Future plans include using the schoolhouse as a living classroom and meeting place for local groups.
Brick Church – Lovell
Saved! The Lovell Brick Church was built and organized by early town residents in 1850. It is a classically proportioned single-gable building containing its original massive double-hung windows. The evolution of this church is reflective of many throughout Maine. After the merging of two local churches, the need for this church grew less important and the building gradually deteriorated with the steeple, roof and foundation in need of attention. Although there is still work to be done, the Brick Church in Lovell has made it to our list of success stories because of the immense local support that the community has given through the donation of time and volunteer efforts to make these necessary repairs.
The building is also in active use! Last summer, a special concert series was held at the Brick Church, along with a Folklore and Storytelling Festival (complete with American Sign Language translation). The Church is also used for weddings and as an informal meeting space. Fundraising efforts have been mostly local, but a 2006 grant application is in, and they are hoping to launch a capital campaign to repair some timbers in the roof. Stay tuned for more exciting updates on this inspirational grass-roots effort.
How to get involved:?For more information or to make a donation to the building fund, contact Roberta Chandler at 7 Old Waterford Road, Lovell 04051 or (207) 925-2792.
Statewide – Grange Halls
Monticello Grange in Monticello
Endangered. Our fourth statewide thematic endangered property type, Grange Halls were once a prominent community asset in Maine. Numbering as many as 540 at one time, only 187 exist in our state today, and are being lost at a rate of 3-4 each year. The Grange was founded as a fraternal organization for the social and political interests of farmers and as a result became the central building for all political and social events in town. However, as is symptomatic of many granges, grange organizations often reflect an aging population, fewer members, and a dwindling income. Many of these building are in urgent need of roof, window and foundation repairs as well as updated wiring, plumbing and restroom facilities.
Thanks to the nomination for endangered status submitted by the Monticello Grange, these irreplaceable historic resources have captured our interest and focus this year. The Monticello Grange Hall, located on U.S. Route 1, is the largest downtown structure in this Aroostook county community. Built in 1921 to replace an older grange that had been destroyed by fire, the building is listed in the National Register and is notable for its beautiful interior tin-work. Its condition is threatened with lack of funding for needed repairs, indicative of so many granges.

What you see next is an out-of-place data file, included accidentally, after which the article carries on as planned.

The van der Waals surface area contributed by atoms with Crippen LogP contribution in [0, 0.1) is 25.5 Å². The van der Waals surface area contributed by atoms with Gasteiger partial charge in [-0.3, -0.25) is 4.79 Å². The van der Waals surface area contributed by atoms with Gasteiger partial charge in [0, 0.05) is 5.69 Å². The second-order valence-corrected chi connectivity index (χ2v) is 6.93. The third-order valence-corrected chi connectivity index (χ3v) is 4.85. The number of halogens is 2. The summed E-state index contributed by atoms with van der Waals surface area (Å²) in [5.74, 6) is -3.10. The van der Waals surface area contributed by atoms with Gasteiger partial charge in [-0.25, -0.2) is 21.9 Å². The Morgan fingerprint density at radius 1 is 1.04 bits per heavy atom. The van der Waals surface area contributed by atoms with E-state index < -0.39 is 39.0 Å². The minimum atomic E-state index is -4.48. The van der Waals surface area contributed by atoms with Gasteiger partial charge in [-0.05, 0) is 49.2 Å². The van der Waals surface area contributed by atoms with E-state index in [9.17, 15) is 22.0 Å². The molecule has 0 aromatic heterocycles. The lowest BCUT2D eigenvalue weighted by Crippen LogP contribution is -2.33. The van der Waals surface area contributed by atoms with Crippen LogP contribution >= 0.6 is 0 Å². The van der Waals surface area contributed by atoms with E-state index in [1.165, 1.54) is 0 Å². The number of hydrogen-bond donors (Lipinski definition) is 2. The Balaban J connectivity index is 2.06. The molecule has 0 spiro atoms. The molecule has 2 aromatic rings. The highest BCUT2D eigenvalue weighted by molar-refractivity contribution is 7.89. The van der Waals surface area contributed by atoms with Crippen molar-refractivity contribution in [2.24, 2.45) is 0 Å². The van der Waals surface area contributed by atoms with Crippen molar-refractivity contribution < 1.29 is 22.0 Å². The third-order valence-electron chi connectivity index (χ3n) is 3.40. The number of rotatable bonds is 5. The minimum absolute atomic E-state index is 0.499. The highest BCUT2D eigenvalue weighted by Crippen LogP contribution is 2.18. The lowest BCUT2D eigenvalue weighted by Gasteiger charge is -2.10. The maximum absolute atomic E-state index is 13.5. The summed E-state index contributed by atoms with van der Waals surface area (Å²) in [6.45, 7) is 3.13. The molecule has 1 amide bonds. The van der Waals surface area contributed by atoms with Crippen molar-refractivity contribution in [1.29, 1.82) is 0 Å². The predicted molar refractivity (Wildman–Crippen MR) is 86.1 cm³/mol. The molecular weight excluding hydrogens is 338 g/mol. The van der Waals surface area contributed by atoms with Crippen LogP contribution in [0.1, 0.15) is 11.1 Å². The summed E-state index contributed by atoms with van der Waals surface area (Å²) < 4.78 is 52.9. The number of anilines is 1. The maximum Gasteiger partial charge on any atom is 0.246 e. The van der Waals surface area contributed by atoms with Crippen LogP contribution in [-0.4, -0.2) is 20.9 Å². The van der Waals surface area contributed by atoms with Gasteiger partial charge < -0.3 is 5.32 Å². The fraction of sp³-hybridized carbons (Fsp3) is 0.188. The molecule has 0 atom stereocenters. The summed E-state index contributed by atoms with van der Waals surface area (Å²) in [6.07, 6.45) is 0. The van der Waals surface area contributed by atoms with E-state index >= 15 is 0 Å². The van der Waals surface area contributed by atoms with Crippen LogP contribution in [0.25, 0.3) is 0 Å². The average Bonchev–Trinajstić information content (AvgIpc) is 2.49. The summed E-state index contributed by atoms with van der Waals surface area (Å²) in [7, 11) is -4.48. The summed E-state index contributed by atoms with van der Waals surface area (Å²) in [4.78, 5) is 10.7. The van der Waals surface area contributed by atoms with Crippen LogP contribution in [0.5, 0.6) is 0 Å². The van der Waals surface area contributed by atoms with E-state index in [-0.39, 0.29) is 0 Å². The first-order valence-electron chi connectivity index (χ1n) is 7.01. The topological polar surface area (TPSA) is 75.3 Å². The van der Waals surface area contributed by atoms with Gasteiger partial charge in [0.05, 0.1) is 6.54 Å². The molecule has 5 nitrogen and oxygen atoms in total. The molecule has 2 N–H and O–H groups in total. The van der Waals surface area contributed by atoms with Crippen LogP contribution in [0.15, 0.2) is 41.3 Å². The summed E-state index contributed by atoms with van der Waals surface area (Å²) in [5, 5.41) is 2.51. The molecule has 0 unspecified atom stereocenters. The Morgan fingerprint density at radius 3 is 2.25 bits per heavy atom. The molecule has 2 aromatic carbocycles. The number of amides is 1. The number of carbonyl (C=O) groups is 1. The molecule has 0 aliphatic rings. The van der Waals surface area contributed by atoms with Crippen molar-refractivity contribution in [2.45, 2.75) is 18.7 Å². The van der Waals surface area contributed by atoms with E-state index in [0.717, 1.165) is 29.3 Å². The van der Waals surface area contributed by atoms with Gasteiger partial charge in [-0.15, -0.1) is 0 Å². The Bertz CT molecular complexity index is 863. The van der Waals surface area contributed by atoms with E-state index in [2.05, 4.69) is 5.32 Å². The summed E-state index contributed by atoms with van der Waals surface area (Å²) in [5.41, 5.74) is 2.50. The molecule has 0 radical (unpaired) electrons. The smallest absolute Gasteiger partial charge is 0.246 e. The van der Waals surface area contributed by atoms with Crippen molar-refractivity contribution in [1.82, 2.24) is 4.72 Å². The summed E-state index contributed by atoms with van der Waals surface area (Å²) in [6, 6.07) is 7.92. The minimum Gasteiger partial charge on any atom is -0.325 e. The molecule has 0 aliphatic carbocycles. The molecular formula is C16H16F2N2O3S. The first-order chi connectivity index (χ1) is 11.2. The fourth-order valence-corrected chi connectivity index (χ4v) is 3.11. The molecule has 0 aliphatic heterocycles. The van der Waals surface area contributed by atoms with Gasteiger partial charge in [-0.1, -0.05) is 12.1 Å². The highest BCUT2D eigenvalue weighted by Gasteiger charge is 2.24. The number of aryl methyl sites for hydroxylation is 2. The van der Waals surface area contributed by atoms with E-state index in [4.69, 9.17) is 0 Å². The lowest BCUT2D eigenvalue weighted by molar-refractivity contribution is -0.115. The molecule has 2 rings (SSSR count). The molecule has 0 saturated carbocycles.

How to get involved:
For more information or to make a donation to the building fund, contact Louise Beaulieu at PO Box 171 Monticello, Maine 04760.
Sea Urchins cottage, Bar Harbor
Sea Urchins cottage in Bar Harbor
Endangered. Located on the campus of the College of the Atlantic, “Sea Urchins” is one of the few remaining large summer cottages that was spared from the devastating 1947 fire. The c.1881 shingle-style building was designed by the Boston architectural firm of Rotch and Tilden, and is eligible for listing in the National Register of Historic Places. In the early 20th century, it was expanded to include a large servants wing, a ballroom, and a carriage house. With the recent passing of the life tenant, the future of this building is now within the sole purview of the College of the Atlantic, whose campus master plan calls for its removal for redevelopment with modern student housing. The building is suffering from deferred maintenance and does not have a building endowment to fund repairs.
Norway Opera House, Norway
Endangered. The 1894 Norway Opera House with its landmark clock tower dominates the Main Street skyline. Considered to be a pivotal building in Norway’s new Downtown Revitalization program, suffered from deferred maintenance with a badly leaking roof and dated wiring and heating systems. The Opera House was the center of community activity for many years, featuring famous headliners and healthy first-floor retail establishments. This building has significant rehabilitation potential and an ability to once again be the star of downtown Norway.
How to get involved:
For more information or to make a donation to the building fund, go to www.saveouroperahouse.org
Colcord House, South Berwick
Gone. Recent emphatic citizen efforts were not successful in persuading the local Planning Board to deny a demolition and redevelopment application for the Colcord House. Located just outside the local historic district, and therefore not protected by the preservation ordinance, this mid 19th century building was reduced to salvage and scrap to make way for a new medical facility of York Hospital. The small-scale village character of Portland Street, a gateway into South Berwick, was dramatically altered with this new development.